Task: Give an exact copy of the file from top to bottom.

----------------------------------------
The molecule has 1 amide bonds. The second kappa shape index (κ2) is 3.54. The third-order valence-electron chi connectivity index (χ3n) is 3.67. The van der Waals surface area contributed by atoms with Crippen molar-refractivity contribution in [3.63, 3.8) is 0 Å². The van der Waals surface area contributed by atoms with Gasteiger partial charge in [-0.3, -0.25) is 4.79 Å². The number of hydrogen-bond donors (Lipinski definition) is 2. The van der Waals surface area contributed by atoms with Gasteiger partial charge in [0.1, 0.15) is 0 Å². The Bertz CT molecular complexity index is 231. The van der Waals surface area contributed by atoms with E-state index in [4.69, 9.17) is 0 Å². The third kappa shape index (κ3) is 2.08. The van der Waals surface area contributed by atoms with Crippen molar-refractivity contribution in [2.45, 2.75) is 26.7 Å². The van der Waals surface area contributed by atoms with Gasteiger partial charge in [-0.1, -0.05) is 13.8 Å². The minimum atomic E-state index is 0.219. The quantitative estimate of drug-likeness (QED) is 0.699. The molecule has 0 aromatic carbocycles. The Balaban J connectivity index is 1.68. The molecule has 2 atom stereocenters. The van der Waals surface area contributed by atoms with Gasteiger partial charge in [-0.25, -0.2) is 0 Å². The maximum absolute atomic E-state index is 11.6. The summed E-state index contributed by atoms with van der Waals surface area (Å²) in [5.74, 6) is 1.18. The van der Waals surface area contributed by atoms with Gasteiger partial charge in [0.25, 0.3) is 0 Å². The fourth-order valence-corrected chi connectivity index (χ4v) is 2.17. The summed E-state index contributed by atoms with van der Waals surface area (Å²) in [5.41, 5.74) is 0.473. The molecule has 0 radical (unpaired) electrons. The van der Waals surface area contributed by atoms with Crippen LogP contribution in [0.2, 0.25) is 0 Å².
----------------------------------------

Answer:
The molecule has 1 amide bonds. The second kappa shape index (κ2) is 3.54. The third-order valence-electron chi connectivity index (χ3n) is 3.67. The van der Waals surface area contributed by atoms with Crippen molar-refractivity contribution in [3.63, 3.8) is 0 Å². The van der Waals surface area contributed by atoms with Gasteiger partial charge in [-0.3, -0.25) is 4.79 Å². The number of hydrogen-bond donors (Lipinski definition) is 2. The van der Waals surface area contributed by atoms with Gasteiger partial charge in [0.1, 0.15) is 0 Å². The Bertz CT molecular complexity index is 231. The van der Waals surface area contributed by atoms with E-state index in [4.69, 9.17) is 0 Å². The third kappa shape index (κ3) is 2.08. The van der Waals surface area contributed by atoms with Crippen molar-refractivity contribution in [2.45, 2.75) is 26.7 Å². The van der Waals surface area contributed by atoms with Gasteiger partial charge in [-0.1, -0.05) is 13.8 Å². The minimum atomic E-state index is 0.219. The quantitative estimate of drug-likeness (QED) is 0.699. The molecule has 0 aromatic carbocycles. The Balaban J connectivity index is 1.68. The molecule has 2 atom stereocenters. The van der Waals surface area contributed by atoms with Gasteiger partial charge in [-0.25, -0.2) is 0 Å². The maximum absolute atomic E-state index is 11.6. The summed E-state index contributed by atoms with van der Waals surface area (Å²) in [5.74, 6) is 1.18. The van der Waals surface area contributed by atoms with Gasteiger partial charge in [0.25, 0.3) is 0 Å². The fourth-order valence-corrected chi connectivity index (χ4v) is 2.17. The summed E-state index contributed by atoms with van der Waals surface area (Å²) in [5.41, 5.74) is 0.473. The molecule has 0 radical (unpaired) electrons. The van der Waals surface area contributed by atoms with Crippen LogP contribution in [0.2, 0.25) is 0 Å².